Author Contributions

Conceived and designed the experiments: JS MBP CAF SG CL PT BMZ AM BAG. Performed the experiments: JS MBP SG CL BMZ AM. Analyzed the data: JS MBP CAF AG SG CL PT BMZ AM BAG. Contributed reagents/materials/analysis tools: JS MBP CAF AG SG CL PT BMZ AM BAG. Wrote the paper: JS MBP SG BMZ AM CL AG PT BAG CAF.


  1. 1. Shi Y, Whetstine JR (2007) Dynamic regulation of histone lysine methylation by demethylases. Mol Cell 25: 1–14.
  2. 2. Stavropoulos P, Blobel G, Hoelz A (2006) Crystal structure and mechanism of human lysine-specific demethylase-1. Nat Struct Mol Biol 13: 626–632.
  3. 3. Khoury GA, Baliban RC, Floudas CA (2011) Proteome-wide post-translational modification statistics: frequency analysis and curation of the swiss-prot database. Sci Rep 1.
  4. 4. Mund C, Lyko F (2010) Epigenetic cancer therapy: Proof of concept and remaining challenges. BioEssays 32: 949–957.
  5. 5. Varambally S, Dhanasekaran SM, Zhou M, Barrette TR, Kumar-Sinha C, et al. (2002) The polycomb group protein EZH2 is involved in progression of prostate cancer. Nature 419: 624–629.
  6. 6. Kleer CG, Cao Q, Varambally S, Shen R, Ota I, et al. (2003) EZH2 is a marker of aggressive breast cancer and promotes neoplastic transformation of breast epithelial cells. P Natl Acad Sci USA 100: 11606–11611.
  7. 7. Sellers WR, Loda M (2002) The EZH2 polycomb transcriptional repressora marker or mover of metastatic prostate cancer? Cancer Cell 2: 349–350.
  8. 8. Simon JA, Lange CA (2008) Roles of the EZH2 histone methyltransferase in cancer epigenetics. Mutat Res-Fund Mol M 647: 21–29.
  9. 9. McCabe MT, Ott HM, Ganji G, Korenchuk S, Thompson C, et al. (2012) EZH2 inhibition as a therapeutic strategy for lymphoma with EZH2-activating mutations. Nature 492: 108–112.
  10. 10. Gonzalez ME, Li X, Toy K, DuPrie M, Ventura AC, et al. (2008) Downregulation of EZH2 decreases growth of estrogen receptor-negative invasive breast carcinoma and requires BRCA1. Oncogene 28: 843–853.
  11. 11. Spannhoff A, Sippl W, Jung M (2009) Cancer treatment of the future: Inhibitors of histone methyltransferases. Int J Biochem Cell B 41: 4–11.
  12. 12. Tan J, Yang X, Zhuang L, Jiang X, Chen W, et al. (2007) Pharmacologic disruption of polycombrepressive complex 2-mediated gene repression selectively induces apoptosis in cancer cells. Gene Dev 21: 1050–1063.
  13. 13. Fiskus W, Buckley K, Rao R, Mandawat A, Yang Y, et al. (2009) Panobinostat treatment depletes EZH2 and DNMT1 levels and enhances decitabine mediated de-repression of JunB and loss of survival of human acute leukemia cells. Cancer Biol Ther 8: 939–950.
  14. 14. Choudhury SR, Balasubramanian S, Chew YC, Han B, Marquez VE, et al. (2011) (−)- Epigallocatechin-3-gallate and DZNep reduce polycomb protein level via a proteasome-dependent mechanism in skin cancer cells. Carcinogenesis 32: 1525–1532.
  15. 15. Diaz E, Machutta CA, Chen S, Jiang Y, Nixon C, et al. (2012) Development and validation of reagents and assays for EZH2 peptide and nucleosome high-throughput screens. J Biomol Screen 17: 1279–1292.
  16. 16. Qi W, Chan H, Teng L, Li L, Chuai S, et al. (2012) Selective inhibition of EZH2 by a small molecule inhibitor blocks tumor cells proliferation. P Natl Acad Sci USA 109: 21360–21365.
  17. 17. Knutson SK, Wigle TJ, Warholic NM, Sneeringer CJ, Allain CJ, et al. (2012) A selective inhibitor of EZH2 blocks H3K27 methylation and kills mutant lymphoma cells. Nat Chem Biol 8: 890–896.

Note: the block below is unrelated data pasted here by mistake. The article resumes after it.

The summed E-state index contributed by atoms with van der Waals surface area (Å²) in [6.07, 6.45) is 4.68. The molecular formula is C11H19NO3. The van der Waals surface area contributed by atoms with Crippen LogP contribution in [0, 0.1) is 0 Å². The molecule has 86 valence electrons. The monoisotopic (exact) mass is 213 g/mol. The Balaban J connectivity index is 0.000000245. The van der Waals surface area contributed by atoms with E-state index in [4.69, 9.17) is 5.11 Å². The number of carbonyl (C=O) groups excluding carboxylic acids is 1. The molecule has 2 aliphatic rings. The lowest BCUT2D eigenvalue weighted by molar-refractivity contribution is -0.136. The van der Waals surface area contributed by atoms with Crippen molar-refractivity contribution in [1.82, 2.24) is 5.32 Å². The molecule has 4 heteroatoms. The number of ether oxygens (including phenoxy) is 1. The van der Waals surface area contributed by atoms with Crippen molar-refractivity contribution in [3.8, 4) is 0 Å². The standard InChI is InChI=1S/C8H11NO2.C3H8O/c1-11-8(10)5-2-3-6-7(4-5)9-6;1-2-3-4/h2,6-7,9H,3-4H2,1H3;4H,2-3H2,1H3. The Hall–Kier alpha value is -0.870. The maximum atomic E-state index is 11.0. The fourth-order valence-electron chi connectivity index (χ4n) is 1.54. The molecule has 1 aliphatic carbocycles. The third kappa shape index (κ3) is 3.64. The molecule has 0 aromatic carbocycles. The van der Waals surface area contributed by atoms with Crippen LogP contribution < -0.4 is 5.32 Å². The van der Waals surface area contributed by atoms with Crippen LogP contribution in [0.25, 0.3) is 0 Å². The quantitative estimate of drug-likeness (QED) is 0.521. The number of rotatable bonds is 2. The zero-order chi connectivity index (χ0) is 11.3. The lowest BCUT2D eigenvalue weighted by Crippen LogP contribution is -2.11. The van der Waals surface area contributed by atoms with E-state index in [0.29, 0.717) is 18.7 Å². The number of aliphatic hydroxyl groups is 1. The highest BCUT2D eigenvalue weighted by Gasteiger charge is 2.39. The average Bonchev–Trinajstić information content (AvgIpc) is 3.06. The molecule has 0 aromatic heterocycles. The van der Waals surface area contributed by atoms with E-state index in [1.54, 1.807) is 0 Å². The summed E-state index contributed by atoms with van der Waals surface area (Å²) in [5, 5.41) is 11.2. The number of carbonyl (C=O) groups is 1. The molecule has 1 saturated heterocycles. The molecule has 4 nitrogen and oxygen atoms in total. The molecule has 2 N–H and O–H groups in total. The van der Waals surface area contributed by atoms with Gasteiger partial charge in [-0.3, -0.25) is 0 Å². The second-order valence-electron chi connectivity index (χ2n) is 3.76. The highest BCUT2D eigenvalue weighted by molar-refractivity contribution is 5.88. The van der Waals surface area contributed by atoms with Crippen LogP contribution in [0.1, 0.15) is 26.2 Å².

18. 18. Luo M (2012) Current chemical biology approaches to interrogate protein methyltransferases. ACS Chem Biol 7: 443–463.
  19. 19. Klepeis JL, Floudas CA, Morikis D, Tsokos CG, Argyropoulos E, et al. (2003) Integrated structural, computational and experimental approach for lead optimization: Design of compstatin variants with improved activity. J Am Chem Soc 125: 8422–8423.
  20. 20. Klepeis JL, Floudas CA, Morikis D, Tsokos CG, Lambris JD (2004) Design of peptide analogs with improved activity using a novel de novo protein design approach. Ind Eng Chem Res 43: 3817–3826.
  21. 21. Fung HK, Rao S, Floudas CA, Prokopyev O, Pardalos PM, et al. (2005) Computational comparison studies of quadratic assignment like formulations for the in silico sequence selection problem in de novo protein design. J Comb Optim 10: 41–60.
  22. 22. Fung HK, Taylor MS, Floudas CA (2007) Novel formulations for the sequence selection problem in de novo protein design with flexible templates. Optim Method Softw 22: 51–71.
  23. 23. Fung HK, Floudas CA, Taylor MS, Zhang L, Morikis D (2008) Toward full-sequence de novo protein design with flexible templates for human beta-defensin-2. Biophys J 94: 584–599.
  24. 24. Bellows ML, Fung HK, Floudas CA, López de Victoria A, Morikis D (2010) New compstatin variants through two de novo protein design frameworks. Biophys J 98: 2337–2346.
  25. 25. Bellows ML, Taylor MS, Cole PA, Shen L, Siliciano RF, et al. (2010) Discovery of entry inhibitors for HIV-1 via a new de novo protein design framework. Biophys J 99: 3445–3453.
  26. 26. Bellows-Peterson ML, Fung HK, Floudas CA, Kieslich CA, Zhang L, et al. (2012) De novo peptide design with C3a receptor agonist and antagonist activities: Theoretical predictions and experimental validation. J Med Chem 55: 4159–4168.
  27. 27. Qian C, Wang X, Manzur K, Sachchidanand , Farooq A, et al. (2006) Structural insights of the specificity and catalysis of a viral histone H3 lysine 27 methyltransferase. J Mol Biol 359: 86–96.
  28. 28. Hubbard SJ, Thornton JM (1993) Naccess version 2.1.1. Computer Program, Department of Biochemistry and Molecular Biology, University College London